Welcome to a new Film Friday and the continuation of our spotlight series on the Pre-Code work of Joan Blondell (1906-1979), an iconic Warner dame known for her snappy speech and straight-shooting style. We’ve covered Illicit (1931), The Public Enemy (1931), and Night Nurse (1931), but haven’t even yet scratched the surface of her miraculous Pre-Code career. We’re making up for lost time, and so far we’ve featured Blonde Crazy (1931), Union Depot (1932), and The Greeks Had A Word For Them [a.k.a. Three Broadway Girls] (1932). Today…
Miss Pinkerton (1932)
A private duty nurse gets herself mixed up in a murder investigation. Starring Joan Blondell, George Brent, Ruth Hall, John Wray, and Elizabeth Patterson. Based on the novel by Mary Roberts Rinehart. Adaptation by Niven Busch and Lillie Hayward. Additional dialogue by Robert Tasker. Directed by Lloyd Bacon.
“Nurse Adams is sent to the Mitchell house to care for Julia Mitchell, who is in shock after discovering the body of her nephew, Herbert Wynne. Her supervisor tells her that she will be working undercover for the police, who suspect that Wynne was murdered. Police inspector Patten… learns that Wynne recently took out a life insurance policy, [and] changes his mind, [deciding] that Wynne committed suicide. Patten suspects that Wynne shot himself through a newspaper so as not to leave powder burns, and asks Adams to look for the newspaper. While she is searching the house, Adams meets Paula Brent, who says that she was Wynne’s fiancée. Paula believes that someone in the family killed Wynne for the insurance money, but at the inquest, Wynne’s death is declared accidental.
“Meanwhile, Adams sees a mysterious stranger creeping around, who grabs her and locks her in a closet. Adams’s screams lead the family to summon the police, who find Charles Elliott holding a newspaper with a bullet hole in it. They arrest Charles even though Adams is sure he did not kill Wynne. Julia is very distressed when she hears about the arrest and summons her lawyer Arthur Glenn. Outside the room, Paula begs Adams to let her search Wynne’s room to clear Charles. While they are talking, Glenn asks Adams and his stenographer Florence Lenz to witness Julia’s signature on a statement which they do not read. Then Dr. Stewart gives Julia a shot for her heart.
“Moments later, Julia dies because someone substituted arsenic for the amyl nitrate, but before she learns of the death, Adams washes the hypodermic which causes the doctor to report her to the police. Paula then is found with a marriage license revealing her secret marriage to Wynne. This revelation seems to give Charles a motive, so Patten questions him again and Charles admits that he and Paula are in love. According to Charles, on the night of the murder, he was trying to discourage Wynne from bothering Paula, when he heard someone coming up the stairs and climbed out the window. While Charles is telling his story, the police find Hugo, the butler, has been drugged. Hugo demands that they question Florence. When they do, the police learn that Glenn…” (This summary, truncated to avoid the spoiler of the whodunit, is brought to you courtesy of TCM.)
I’ve purposely edited this post to avoid spoilers, as one of the joys of a murder mystery, like the one offered in Miss Pinkerton, is solving the inevitable whodunit. While some experts in the genre may have an easier time of piecing things together than I did, the film — to its credit — is a brisk 65-mintues, so the proceedings do not have the time to slow enough for any potentially obvious answers to arise and make the characters seem idiotic, or worse, lacking in self-awareness. In other words, while the audience for the film may be slightly ahead of the plot, this is not to the detriment of the story or the characters within. And because the film is so action packed, we are engrossed from beginning to end. The story, from the book by the renowned Mary Roberts Rinehart, itself is fascinating, and the host of individuals culled for the ensemble, although some too suspicious for their own good, undoubtedly infuse the intrigue.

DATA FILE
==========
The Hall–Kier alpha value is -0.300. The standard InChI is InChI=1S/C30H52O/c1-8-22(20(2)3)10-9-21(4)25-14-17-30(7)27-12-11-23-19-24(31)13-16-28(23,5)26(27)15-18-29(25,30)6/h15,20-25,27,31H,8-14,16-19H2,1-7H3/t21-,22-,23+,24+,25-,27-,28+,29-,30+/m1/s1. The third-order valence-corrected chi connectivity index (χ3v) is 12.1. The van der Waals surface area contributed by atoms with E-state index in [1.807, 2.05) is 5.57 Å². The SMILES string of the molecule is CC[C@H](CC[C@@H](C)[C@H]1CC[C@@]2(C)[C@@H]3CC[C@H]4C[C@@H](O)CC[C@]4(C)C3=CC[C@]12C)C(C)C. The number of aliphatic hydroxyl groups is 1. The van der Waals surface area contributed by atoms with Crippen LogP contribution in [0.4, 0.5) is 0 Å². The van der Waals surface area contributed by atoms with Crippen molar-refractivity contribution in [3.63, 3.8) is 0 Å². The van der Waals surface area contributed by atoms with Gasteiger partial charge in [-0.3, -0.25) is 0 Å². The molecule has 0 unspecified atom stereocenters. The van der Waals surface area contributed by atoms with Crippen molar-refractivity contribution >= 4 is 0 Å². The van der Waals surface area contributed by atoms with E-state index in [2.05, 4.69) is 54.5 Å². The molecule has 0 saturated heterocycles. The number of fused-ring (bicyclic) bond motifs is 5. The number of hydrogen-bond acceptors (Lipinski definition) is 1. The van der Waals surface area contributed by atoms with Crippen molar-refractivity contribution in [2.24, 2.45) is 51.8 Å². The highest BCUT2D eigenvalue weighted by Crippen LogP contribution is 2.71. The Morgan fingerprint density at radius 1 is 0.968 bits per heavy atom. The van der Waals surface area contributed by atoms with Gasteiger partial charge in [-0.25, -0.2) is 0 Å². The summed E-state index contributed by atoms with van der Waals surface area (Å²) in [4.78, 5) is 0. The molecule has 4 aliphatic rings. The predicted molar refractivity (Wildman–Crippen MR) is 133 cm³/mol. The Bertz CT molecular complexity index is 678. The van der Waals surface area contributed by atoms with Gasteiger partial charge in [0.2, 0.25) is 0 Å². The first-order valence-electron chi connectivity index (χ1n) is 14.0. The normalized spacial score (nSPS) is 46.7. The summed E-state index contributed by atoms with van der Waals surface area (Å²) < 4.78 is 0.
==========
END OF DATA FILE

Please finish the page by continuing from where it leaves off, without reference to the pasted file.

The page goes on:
And that is because everyone is well cast. Elizabeth Patterson, best known to sitcom fans as Mrs. Trumbull in I Love Lucy (1951-1957, CBS) is excellent as Julia, whose shocking murder raises the stakes and hurtles the film to its exciting conclusion. George Brent is our leading man detective, and although he never seems to get to play out-of-type, it’s difficult to be disappointed, because he is perfect for the roles in which he’s cast (even if they are all uncannily similar). He’s smart, charming, and a bit sarcastic — the perfect specimen of unsentimental 30’s masculinity. And, furthermore, he plays so effortlessly off of our spotlighted leading lady that one wishes they had even more moments together. (The material they are given to share is undoubtedly Miss Pinkerton‘s highlight.)
But Joan Blondell is top-billed, and unlike her prior film The Famous Ferguson Case (a murder mystery by the same director that I watched for potential inclusion here, before deciding against it), she deserves it! Not only is she at the center of all the action, with plenty of chances to scream at the top of her lungs, but the character is also the best defined. (Multi-dimensionality is sometimes taken for granted in murder mysteries, even though it is of the utmost importance.) She’s filled with her trademark one-liners, giving snappy banter to EVERY person in the film. Her giddiness in solving the case, combined with the accompanying snooping, gives the film its fast pace. She’s marvelous, and because of her presence, the film goes from being good to great. It’s no The Thin Man (1934), but Miss Pinkerton is well done and almost as entertaining. Rent the DVD and enjoy.
Come back next Friday for another Blondell Pre-Code! And tune in on Monday for another forgotten musical comedy!